Tina is a 52-year-old male who presents to the primary care clinic with complaints of low
back pain. He reports that the pain started a few weeks ago and has been gradually
worsening. He describes the pain as a constant ache that is present in his lower back and
sometimes radiates down his right leg. The pain is worse with standing and walking and is
relieved when he lies down. The patient reports no history of trauma or injury to the back,
and he denies any weakness or numbness in his legs. He has tried over-the-counter pain
medication, which provides some relief, but the pain persists.
Upon examination, the patient is alert and oriented, with a heart rate of 80 beats per minute, a
blood pressure of 130/80 mmHg, and a respiratory rate of 16 breaths per minute. His lower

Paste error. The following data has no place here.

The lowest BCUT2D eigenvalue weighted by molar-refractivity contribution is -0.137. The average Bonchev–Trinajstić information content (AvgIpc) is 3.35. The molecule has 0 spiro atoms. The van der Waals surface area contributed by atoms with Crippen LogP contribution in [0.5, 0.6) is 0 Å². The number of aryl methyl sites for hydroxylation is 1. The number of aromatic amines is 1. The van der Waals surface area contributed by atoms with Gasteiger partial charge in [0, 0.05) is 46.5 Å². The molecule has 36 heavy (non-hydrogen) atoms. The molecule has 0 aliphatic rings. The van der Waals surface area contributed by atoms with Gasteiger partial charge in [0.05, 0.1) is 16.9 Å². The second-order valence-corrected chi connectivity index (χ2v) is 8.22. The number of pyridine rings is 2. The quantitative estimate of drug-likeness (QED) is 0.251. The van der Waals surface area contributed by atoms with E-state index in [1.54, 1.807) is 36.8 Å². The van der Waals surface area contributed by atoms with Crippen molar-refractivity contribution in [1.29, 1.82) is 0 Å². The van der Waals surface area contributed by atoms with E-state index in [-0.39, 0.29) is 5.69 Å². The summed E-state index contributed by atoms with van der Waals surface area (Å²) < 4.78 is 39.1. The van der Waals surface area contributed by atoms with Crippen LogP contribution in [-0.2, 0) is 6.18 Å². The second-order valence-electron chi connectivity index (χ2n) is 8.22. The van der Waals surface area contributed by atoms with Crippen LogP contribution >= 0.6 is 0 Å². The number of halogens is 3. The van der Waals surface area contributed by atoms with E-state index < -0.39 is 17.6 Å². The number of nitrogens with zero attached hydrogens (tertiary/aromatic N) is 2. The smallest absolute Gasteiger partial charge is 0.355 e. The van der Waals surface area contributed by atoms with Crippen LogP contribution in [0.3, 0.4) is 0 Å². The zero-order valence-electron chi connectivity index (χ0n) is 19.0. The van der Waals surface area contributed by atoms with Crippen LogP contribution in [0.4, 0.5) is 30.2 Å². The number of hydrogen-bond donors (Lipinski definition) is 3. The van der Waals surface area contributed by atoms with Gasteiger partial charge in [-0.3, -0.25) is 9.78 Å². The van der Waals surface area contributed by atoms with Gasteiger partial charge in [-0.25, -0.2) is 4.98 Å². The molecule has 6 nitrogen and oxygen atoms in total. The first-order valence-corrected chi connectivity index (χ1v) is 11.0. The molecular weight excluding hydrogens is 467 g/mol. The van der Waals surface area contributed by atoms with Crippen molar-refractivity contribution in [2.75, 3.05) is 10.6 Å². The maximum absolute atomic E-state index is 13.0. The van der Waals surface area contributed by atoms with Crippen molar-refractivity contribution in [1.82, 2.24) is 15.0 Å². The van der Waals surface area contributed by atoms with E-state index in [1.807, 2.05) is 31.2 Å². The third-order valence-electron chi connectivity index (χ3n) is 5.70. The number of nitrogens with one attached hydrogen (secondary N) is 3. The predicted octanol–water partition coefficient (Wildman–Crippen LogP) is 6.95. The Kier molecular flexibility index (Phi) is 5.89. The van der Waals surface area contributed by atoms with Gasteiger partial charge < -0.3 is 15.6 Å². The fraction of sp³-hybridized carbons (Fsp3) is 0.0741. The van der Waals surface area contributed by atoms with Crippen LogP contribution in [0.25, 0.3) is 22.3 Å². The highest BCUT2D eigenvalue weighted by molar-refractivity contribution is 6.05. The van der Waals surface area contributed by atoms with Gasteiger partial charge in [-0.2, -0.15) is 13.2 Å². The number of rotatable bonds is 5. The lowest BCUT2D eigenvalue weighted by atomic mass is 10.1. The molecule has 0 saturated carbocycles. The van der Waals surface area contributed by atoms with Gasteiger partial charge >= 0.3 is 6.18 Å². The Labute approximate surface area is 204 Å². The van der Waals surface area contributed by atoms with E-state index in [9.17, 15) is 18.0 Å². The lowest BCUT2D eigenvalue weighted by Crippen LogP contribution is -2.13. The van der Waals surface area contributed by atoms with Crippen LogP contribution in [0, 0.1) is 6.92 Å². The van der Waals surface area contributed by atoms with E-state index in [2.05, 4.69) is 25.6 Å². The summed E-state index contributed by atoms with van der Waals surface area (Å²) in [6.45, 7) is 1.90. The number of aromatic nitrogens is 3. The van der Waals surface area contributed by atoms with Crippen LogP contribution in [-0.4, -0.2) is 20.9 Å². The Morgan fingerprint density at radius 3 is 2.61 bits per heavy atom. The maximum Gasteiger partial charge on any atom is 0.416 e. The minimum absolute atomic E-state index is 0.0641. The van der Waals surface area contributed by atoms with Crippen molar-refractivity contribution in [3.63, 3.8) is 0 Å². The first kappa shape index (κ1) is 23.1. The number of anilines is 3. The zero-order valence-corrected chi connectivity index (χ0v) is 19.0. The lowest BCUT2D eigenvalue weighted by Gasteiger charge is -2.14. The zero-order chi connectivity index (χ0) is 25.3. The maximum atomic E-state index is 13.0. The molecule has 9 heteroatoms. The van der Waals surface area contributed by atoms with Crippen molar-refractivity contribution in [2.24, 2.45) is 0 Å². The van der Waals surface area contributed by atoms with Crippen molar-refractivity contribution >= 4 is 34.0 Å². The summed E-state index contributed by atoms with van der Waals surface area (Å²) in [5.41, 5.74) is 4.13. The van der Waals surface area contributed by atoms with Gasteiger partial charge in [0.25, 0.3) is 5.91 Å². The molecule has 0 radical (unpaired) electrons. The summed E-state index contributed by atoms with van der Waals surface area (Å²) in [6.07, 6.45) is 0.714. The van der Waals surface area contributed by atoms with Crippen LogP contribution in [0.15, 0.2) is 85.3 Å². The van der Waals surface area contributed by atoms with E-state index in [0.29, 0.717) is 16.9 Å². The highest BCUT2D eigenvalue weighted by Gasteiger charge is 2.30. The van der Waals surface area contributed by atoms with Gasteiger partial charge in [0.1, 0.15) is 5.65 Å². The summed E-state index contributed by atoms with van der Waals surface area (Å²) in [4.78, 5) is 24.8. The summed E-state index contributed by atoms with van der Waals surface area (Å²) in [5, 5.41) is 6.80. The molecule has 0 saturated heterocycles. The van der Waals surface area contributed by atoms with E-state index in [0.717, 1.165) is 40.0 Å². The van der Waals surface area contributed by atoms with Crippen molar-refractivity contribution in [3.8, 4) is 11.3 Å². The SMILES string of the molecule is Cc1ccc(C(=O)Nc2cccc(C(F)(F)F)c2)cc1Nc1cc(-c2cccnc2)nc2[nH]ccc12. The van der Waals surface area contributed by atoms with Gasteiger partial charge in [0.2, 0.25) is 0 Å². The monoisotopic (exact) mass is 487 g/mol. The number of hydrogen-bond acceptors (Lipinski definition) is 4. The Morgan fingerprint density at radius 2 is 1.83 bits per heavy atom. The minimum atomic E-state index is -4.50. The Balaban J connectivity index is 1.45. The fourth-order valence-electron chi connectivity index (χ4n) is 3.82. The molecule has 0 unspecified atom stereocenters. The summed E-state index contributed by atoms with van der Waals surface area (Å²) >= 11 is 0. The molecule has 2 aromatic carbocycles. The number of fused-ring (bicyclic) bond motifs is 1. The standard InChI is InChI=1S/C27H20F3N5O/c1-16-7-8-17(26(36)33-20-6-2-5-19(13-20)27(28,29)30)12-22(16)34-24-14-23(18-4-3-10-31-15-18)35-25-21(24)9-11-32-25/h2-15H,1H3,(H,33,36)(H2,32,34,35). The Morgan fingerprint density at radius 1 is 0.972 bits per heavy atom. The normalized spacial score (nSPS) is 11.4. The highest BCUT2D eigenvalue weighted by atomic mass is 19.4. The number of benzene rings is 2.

back is tender to palpation, and he has limited range of motion. Straight leg raise test is
positive on the right side, which reproduces the pain in the leg. Neurological examination of
the lower extremities is normal, with no weakness or sensory deficits.
Case Questions with solutions:
1. What additional questions would you ask the patient to gather more information
about his low back pain?
• You could ask about the timing and onset of the pain, as well as any
exacerbating or relieving factors.
• You could ask about the patient's occupation and physical activities, as well as
any recent changes in his work or exercise routine.
• You could ask about the presence of any previous back pain or injuries.
• You could ask about the patient's medical history, including any chronic
medical conditions or medications that may be contributing to the pain.
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